In 2001, Steve Jobs was granted stock options in the amount of 7.5 million shares of Apple with an exercise price of $18.30. It was alleged that the options had been backdated and that the exercise price should have been $21.10. It was further alleged that Jobs had thereby incurred taxable income of $20,000,000 that he did not report and that Apple overstated its earnings by that same amount. As a consequence, Jobs potentially faced a number of criminal charges and civil penalties.  

It has to be noted that the case was the subject of active criminal and civil government investigations, though an independent internal Apple investigation completed on December 29, 2006, discovered that Jobs was not aware of these issues and that the options granted to him were returned without being exercised in 2003.

 On July 1, 2008, a $7-billion class action suit was filed against several members of the Apple Board of Directors for revenue lost due to the alleged securities fraud.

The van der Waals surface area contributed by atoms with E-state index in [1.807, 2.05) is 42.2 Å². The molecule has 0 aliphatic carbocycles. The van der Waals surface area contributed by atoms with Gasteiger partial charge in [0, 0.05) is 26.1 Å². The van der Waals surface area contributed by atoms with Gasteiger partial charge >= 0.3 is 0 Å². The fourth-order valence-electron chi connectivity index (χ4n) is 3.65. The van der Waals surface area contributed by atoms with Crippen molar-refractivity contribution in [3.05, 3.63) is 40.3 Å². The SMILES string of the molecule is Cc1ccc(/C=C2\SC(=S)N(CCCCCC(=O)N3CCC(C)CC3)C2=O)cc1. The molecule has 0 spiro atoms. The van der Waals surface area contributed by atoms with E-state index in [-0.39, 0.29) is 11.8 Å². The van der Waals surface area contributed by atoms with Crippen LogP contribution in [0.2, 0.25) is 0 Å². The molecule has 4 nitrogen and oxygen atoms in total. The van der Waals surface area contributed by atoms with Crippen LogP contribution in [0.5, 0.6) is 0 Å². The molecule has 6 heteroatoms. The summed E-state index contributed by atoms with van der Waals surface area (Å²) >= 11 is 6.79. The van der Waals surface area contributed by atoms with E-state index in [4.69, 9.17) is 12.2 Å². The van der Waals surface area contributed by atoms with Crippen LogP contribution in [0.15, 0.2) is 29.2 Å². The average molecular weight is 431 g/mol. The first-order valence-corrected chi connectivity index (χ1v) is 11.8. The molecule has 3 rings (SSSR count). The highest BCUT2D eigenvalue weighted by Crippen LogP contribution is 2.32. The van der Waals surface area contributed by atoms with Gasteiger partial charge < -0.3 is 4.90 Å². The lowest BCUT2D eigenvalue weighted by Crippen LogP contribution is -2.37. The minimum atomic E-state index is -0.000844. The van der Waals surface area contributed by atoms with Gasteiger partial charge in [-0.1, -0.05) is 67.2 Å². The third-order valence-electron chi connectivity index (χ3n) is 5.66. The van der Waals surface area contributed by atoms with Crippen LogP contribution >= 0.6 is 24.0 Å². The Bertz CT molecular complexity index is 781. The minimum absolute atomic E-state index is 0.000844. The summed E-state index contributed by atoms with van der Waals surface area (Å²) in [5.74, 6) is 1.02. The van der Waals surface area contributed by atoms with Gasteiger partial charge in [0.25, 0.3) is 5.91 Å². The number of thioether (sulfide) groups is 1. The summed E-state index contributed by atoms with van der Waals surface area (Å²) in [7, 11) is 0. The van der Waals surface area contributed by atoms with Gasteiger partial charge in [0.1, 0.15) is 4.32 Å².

According to Brett Arends of MarketWatch: "Jobs held 15 million options at an exercise price of $9.15, which meant they started to gain value only if Apple stock exceeded that price, and 40 million options at an exercise price of $21.80." Arends revealed: "Apple at the time was little more than $7 a share. (These prices have been adjusted to reflect the subsequent stock split.) Total value: $12.8 billion."

"In other words," Arends claimed, "Steve Jobs missed out on $10.3 billion in extra profits."

It has to be mentioned though that Jobs' 10 million shares are still worth about $2.5 billion today. Needless to say that in 2009 Steve Jobs was named the No. 43 richest American with a net worth of $5.1 billion by Forbes.

Just for the record, the chief executive famously takes a salary of only $1 for his work at Apple, but receives millions in compensation in the form of stock options.

While Arends suggested Jobs' move in 2003 was the "dumbest trade ever," Jobs has also been behind some quite successful deals. Perhaps his best move was buying Pixar from filmmaker George Lucas in 1986 for $10 million. He sold the company to Disney in 2006 for $7.4 billion in stock and was also given a seat on the Disney Board of Directors.

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